The ballots have been counted. The third largest school district in the country, Chicago Public Schools, has voted “yes” to authorizing a strike if the teacher’s union and the city can’t come to a consensus over benefits and pay.
Stemming from budget cuts last year, Mayor Rahm Emmanuel took back a promised 4% pay increase for teachers and moved to increase the length of school days. Most Chicago teachers argue that the proposed 20% classroom time should net them a 20% pay raise, plus the 4% that was taken from them and another 5% on top of that for 2012s merit increase. CPS (Chicago Public Schools) argues that they have given teachers a guaranteed 2% increase, but teachers are saying that’s not enough.
The increased school day was proposed by Mayor Rahm Emmanuel which he argues would keep Chicago in step with the rest of the county. CPS claims that Chicago students spend 22% less time in the classroom than the average student throughout the country. This is an argument CPS has taken to their website, in a battle for the support of CPS parents.
Chicago Teacher’s Union President Karen Lewis gave a press conference this morning, asking CPS to stop and listen to the voices of the labor forces that help mold the future of students. She insisted the potential strike and pay raise request is made in the exclusive interest of students. The teacher’s union also wants to limit class size for teachers, something that CPS says they simply cannot afford. One reporter asked Ms. Lewis to comment on the skeptics who claim that the potential strike is in interest of adults and not students, questioning the “What about the children?” mantra and whose interest the potential strike would really be in. Lewis responded something to the effect, ‘You can’t help students unless you help those who teach them first’.
(Now, isn’t that the same argument the banking industry make about their top tier executives? I’m just sayin’.)
CPS is really pretty ticked about the whole thing. They wanted the teacher’s union to wait until an independent group gave their recommendations in July for a compromise between teachers and CPS. CPS says they are 2 billion dollars in the red.
So, the battle lines are drawn.
If Chicago teacher’s strike, it will be the first time in 25 years. Teachers do not get paid while on strike.
So, what do you think? Should Chicago teachers get an almost 30% increase?
According to the Chicago Sun Times, the average school teacher makes $71,000 a year. If the teacher’s union gets the raise they’re asking for, the average Chicago school teacher will make over $90,000 a year. (Geez, where’s the blogger’s union? I want me a union, GD!)
Let me preface this post by saying there are thousands of excellent, caring and skilled teachers in this country, however, for the ones who aren’t making the grade, why shouldn’t they be held accountable? Furthermore, I am growing increasingly tired of hearing teachers whine about how they don’t get paid enough. There is no other union in the world that protects its workforce, whether they deserve it or not, as much as the teacher’s unions. States are going broke paying out pensions for superintendents and teachers who retire in their 50s, only for them to go on to get other jobs and double dip. Who would have thought that the public school system could be so lucrative?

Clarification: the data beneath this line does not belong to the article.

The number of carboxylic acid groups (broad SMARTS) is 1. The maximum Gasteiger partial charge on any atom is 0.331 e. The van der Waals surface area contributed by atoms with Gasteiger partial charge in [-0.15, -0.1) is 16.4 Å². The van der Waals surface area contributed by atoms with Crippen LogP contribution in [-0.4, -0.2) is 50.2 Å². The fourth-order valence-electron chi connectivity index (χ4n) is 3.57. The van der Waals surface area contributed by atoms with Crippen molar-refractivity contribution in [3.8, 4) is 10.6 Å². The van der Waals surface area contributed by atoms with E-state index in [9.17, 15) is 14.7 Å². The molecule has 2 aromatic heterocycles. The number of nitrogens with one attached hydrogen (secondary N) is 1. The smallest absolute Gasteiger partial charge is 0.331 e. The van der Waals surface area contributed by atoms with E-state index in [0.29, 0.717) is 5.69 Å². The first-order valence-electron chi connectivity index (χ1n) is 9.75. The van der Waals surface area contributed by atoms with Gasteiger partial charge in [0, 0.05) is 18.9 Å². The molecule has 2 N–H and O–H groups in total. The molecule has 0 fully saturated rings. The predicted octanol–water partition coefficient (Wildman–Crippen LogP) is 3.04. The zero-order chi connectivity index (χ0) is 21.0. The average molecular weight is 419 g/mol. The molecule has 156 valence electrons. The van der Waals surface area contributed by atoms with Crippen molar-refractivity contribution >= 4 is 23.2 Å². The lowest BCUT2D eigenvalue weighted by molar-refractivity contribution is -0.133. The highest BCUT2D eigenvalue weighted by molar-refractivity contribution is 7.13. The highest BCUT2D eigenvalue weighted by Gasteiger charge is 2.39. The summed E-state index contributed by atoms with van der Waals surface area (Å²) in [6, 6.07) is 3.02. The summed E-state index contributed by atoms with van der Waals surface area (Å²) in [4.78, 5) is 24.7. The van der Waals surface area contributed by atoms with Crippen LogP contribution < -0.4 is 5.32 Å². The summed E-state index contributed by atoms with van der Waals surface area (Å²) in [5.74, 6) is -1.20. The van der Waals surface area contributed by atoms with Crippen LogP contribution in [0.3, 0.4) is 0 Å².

While New York City’s Mayor Bloomberg agreed to close down it’s city’s “rubber rooms”, which are places where teachers spend their day reading magazines and doodling while they collect paychecks because their misconduct prevents them from continuing to teach in the classroom. While the city tries to fire these teachers accused of misconduct, their hands are tied as the unions render them almost complete immunity against termination.
It’s not necessarily that I think teacher’s are paid too much nor do I begrudge them their benefits, I’m just tired of hearing teachers complain about how they’re over-worked and underpaid. Sure, they might have to take work home with them. (Welcome to the real world toots!) Most of America works 8am – 5pm, without extended vacations around holidays, they have to scramble for child care on Columbus Day type “holidays” and teacher institute days. Plus, the vast majority of the working stiffs in this country work all summer. Gasp! continue reading…
My three-year old and I were in the kids’ section of the library the other day. It’s one of our favorite hangouts. There’s a nice little nook by a big picture window that they have furnished with overstuffed chairs, couches and rockers to sit on while you read. They also have the walls carpeted so that felt letters and shapes will cling to them (bins of felt are available for perusal), a magnetic board to put letters and shapes on, and some other toys. My little one loves to play there.
That’s what she was doing the other day, just playing in the kids’ section while I sat on a couch, reading and watching her enjoy herself. Across from us, there was another mother and her daughter. The daughter looked to be just a little older than mine—so, maybe about 4, or at the tops, 5. This child was reading a Step 3 Reader out loud to her mother. She was doing a remarkable job with it, too. I was impressed at first.
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